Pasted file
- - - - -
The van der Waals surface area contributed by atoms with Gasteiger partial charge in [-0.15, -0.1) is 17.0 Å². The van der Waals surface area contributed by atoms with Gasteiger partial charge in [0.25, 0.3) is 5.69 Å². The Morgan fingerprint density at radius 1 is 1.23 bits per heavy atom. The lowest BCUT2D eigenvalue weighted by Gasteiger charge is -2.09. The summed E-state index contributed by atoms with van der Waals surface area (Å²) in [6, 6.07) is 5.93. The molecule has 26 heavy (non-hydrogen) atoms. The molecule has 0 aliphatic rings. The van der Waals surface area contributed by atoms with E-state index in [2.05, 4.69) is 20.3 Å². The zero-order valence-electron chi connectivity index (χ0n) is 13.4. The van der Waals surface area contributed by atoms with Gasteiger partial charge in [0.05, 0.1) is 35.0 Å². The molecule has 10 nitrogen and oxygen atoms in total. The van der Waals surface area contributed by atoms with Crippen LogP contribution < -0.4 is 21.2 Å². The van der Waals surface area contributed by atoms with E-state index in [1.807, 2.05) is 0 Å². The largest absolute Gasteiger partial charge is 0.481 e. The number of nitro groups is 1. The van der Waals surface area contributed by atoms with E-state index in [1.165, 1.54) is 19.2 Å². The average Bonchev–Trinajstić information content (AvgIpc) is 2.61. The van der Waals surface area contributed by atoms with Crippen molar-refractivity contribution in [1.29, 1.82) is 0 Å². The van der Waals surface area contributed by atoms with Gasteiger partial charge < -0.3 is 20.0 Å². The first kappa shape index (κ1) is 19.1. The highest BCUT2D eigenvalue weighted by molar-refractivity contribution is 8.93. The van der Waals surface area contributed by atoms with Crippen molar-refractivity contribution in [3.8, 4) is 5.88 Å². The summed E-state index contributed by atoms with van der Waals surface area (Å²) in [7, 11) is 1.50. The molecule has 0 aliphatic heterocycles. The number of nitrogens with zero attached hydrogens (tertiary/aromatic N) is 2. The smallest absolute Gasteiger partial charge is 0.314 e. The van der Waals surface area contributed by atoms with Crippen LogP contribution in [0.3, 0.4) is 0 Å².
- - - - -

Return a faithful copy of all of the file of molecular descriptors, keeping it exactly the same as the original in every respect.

The van der Waals surface area contributed by atoms with Gasteiger partial charge in [-0.15, -0.1) is 17.0 Å². The van der Waals surface area contributed by atoms with Gasteiger partial charge in [0.25, 0.3) is 5.69 Å². The Morgan fingerprint density at radius 1 is 1.23 bits per heavy atom. The lowest BCUT2D eigenvalue weighted by Gasteiger charge is -2.09. The summed E-state index contributed by atoms with van der Waals surface area (Å²) in [6, 6.07) is 5.93. The molecule has 26 heavy (non-hydrogen) atoms. The molecule has 0 aliphatic rings. The van der Waals surface area contributed by atoms with E-state index in [2.05, 4.69) is 20.3 Å². The zero-order valence-electron chi connectivity index (χ0n) is 13.4. The van der Waals surface area contributed by atoms with Gasteiger partial charge in [0.05, 0.1) is 35.0 Å². The molecule has 10 nitrogen and oxygen atoms in total. The van der Waals surface area contributed by atoms with Crippen LogP contribution < -0.4 is 21.2 Å². The van der Waals surface area contributed by atoms with E-state index in [1.807, 2.05) is 0 Å². The largest absolute Gasteiger partial charge is 0.481 e. The number of nitro groups is 1. The van der Waals surface area contributed by atoms with E-state index in [1.165, 1.54) is 19.2 Å². The average Bonchev–Trinajstić information content (AvgIpc) is 2.61. The van der Waals surface area contributed by atoms with Crippen molar-refractivity contribution in [1.29, 1.82) is 0 Å². The van der Waals surface area contributed by atoms with Gasteiger partial charge < -0.3 is 20.0 Å². The first kappa shape index (κ1) is 19.1. The highest BCUT2D eigenvalue weighted by molar-refractivity contribution is 8.93. The van der Waals surface area contributed by atoms with Crippen molar-refractivity contribution in [3.8, 4) is 5.88 Å². The summed E-state index contributed by atoms with van der Waals surface area (Å²) in [7, 11) is 1.50. The molecule has 0 aliphatic heterocycles. The number of nitrogens with zero attached hydrogens (tertiary/aromatic N) is 2. The smallest absolute Gasteiger partial charge is 0.314 e. The van der Waals surface area contributed by atoms with Crippen LogP contribution in [0.3, 0.4) is 0 Å².